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hand of power be laid upon it, this only seems to augment its force and its elasticity, and to cause its action to be more formidable and terrible. Human invention has devised nothing, human power has compassed nothing that can forcibly restrain it, when it breaks forth Nothing can stop it, but to give way to it; nothing can check it, but indulgence. It loses its power only when it has gained its object. The principle of toleration, to which the world has come so slowly, is at once the most just and the most wise of all principles. Even when religious feeling takes a character of extravagance and enthusiasm, and seems to threaten the order of society, and shake the columns of the social edifice, its principal danger is in its restraint. If it be allowed indulgence and expansion like the elemental fires it only agitates and perhaps purifies the atmosphere, while its efforts to throw off restraint would burst the world asunder.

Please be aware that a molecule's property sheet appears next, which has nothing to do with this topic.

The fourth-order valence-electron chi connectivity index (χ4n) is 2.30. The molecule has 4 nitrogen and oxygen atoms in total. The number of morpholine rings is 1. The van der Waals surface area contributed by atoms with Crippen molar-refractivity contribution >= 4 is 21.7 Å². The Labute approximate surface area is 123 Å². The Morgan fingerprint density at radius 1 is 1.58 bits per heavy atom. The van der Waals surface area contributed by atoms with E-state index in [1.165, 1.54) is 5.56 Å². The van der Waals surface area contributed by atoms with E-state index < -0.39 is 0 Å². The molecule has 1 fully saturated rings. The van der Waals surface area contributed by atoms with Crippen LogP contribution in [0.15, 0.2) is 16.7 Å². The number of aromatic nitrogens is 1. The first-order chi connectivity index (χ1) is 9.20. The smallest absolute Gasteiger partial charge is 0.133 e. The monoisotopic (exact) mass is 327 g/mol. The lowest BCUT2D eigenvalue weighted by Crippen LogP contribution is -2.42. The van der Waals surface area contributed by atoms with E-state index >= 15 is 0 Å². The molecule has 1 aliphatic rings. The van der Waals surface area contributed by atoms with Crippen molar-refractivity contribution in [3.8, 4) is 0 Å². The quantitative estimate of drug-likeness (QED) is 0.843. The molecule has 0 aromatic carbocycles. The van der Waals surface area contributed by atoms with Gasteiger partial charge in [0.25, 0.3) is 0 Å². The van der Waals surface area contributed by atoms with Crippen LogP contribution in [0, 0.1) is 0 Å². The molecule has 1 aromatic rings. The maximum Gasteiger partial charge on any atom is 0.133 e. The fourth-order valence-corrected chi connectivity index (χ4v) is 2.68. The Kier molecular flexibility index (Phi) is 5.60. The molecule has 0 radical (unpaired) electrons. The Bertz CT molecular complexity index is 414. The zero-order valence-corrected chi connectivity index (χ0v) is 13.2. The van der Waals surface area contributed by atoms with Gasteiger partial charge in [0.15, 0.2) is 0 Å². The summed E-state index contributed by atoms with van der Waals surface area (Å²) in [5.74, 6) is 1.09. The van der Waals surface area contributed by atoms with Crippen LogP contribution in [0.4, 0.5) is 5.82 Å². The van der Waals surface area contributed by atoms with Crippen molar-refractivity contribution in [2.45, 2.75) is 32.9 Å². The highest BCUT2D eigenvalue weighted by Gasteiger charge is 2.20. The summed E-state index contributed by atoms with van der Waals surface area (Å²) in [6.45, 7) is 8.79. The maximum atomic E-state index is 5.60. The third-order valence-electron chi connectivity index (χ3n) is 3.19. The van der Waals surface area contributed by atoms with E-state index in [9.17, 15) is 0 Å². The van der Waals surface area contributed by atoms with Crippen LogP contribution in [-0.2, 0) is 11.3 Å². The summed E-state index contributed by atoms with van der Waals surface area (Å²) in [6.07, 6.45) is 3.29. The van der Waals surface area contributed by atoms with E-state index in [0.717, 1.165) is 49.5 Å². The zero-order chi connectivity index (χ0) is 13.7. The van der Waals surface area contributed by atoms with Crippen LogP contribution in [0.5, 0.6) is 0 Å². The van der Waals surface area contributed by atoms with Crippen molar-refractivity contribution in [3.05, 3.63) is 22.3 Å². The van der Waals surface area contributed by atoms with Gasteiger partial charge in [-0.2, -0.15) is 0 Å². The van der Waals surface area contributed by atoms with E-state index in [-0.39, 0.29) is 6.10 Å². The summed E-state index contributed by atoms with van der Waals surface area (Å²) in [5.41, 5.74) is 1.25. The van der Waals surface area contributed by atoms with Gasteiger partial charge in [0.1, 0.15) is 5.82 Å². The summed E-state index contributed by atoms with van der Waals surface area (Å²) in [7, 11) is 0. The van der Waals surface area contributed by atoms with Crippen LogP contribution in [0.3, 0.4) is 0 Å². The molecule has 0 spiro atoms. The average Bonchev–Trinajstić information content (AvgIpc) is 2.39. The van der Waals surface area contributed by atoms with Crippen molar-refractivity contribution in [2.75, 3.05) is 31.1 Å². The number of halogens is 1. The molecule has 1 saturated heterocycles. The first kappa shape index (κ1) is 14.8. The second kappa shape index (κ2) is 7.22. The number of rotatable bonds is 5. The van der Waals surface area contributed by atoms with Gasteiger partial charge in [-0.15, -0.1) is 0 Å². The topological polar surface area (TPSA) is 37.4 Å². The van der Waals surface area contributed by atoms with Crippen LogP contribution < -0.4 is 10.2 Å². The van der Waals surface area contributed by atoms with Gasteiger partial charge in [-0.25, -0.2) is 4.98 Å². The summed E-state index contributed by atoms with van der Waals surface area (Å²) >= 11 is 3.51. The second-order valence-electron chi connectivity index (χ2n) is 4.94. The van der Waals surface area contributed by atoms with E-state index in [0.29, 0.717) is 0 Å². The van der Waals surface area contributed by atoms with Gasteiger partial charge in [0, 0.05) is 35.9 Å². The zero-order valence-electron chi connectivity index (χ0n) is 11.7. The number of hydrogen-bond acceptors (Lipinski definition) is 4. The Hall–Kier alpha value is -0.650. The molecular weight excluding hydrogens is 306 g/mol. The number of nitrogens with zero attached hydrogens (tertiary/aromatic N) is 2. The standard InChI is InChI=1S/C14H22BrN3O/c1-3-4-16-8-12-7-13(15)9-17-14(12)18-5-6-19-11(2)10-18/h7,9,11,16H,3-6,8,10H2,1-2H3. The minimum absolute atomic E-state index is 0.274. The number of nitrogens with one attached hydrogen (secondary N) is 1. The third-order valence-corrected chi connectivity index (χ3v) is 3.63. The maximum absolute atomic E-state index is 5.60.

It is certain, that although many of them were Republicans in principle, we have no evidence that our New England ancestors would have emigrated, as they did, from their own native country, become wanderers in Europe, and finally undertaken the establishment of a colony here, merely from their dislike of the political systems of Europe. They fed not so much from the civil government, as from the Hierarchy, and the laws which enforced conformity to the Church Establishment. Mr. Robinson had left England as early as sixteen hundred and eight, on account of the persecutions for nonconformity, and had retired to Holland. He left England, from no disappointed ambition in affairs of state, from no regrets at the want of preferment in the church, nor from any motive of distinction, or of gain. Uniformity in matters of religion was pressed with such extreme rigor, that a voluntary exile seemed the most eligible mode of escaping from the penalties of noncompliance. The accession of Elizabeth had, it is true, quenched the fires of Smithfield, and put an end to the easy acquisition of the crown of martyrdom. Her long reign had established the Reformation, but toleration was a virtue beyond her conception, and beyond the age. She left no example of it to her successor; and he was not of a character which rendered it probable that a sentiment either so wise or so liberal should originate with him. At the present period it seems incredible, that the learned, accomplished, unassuming, and inoffensive Robinson should neither be tolerated in his own peaceable mode of worship in his own country, nor suffered quietly to depart from it. Yet such was the fact. He left his country by stealth, that he might elsewhere enjoy those rights which ought to belong to men in all countries. The embarkation of the Pilgrims for Holland is deeply interesting, from its circumstances, and also as it marks the character of the times, independently of its connexion with names now incorporated with the history of Empire. The embarkation was intended to be in the night, that it might escape the notice of the officers of government. Great pains had been taken to secure boats, which should come undiscovered to the shore, and receive the fugitives; and frequent disappointments had been experienced in this respect. At length the appointed time came, bringing with it unusual severity of cold and rain. An unfrequented and barren heath, on the shores of Lincolnshire, was the selected spot, where the feet of the Pilgrims were to tread, for the last time, the land of their fathers.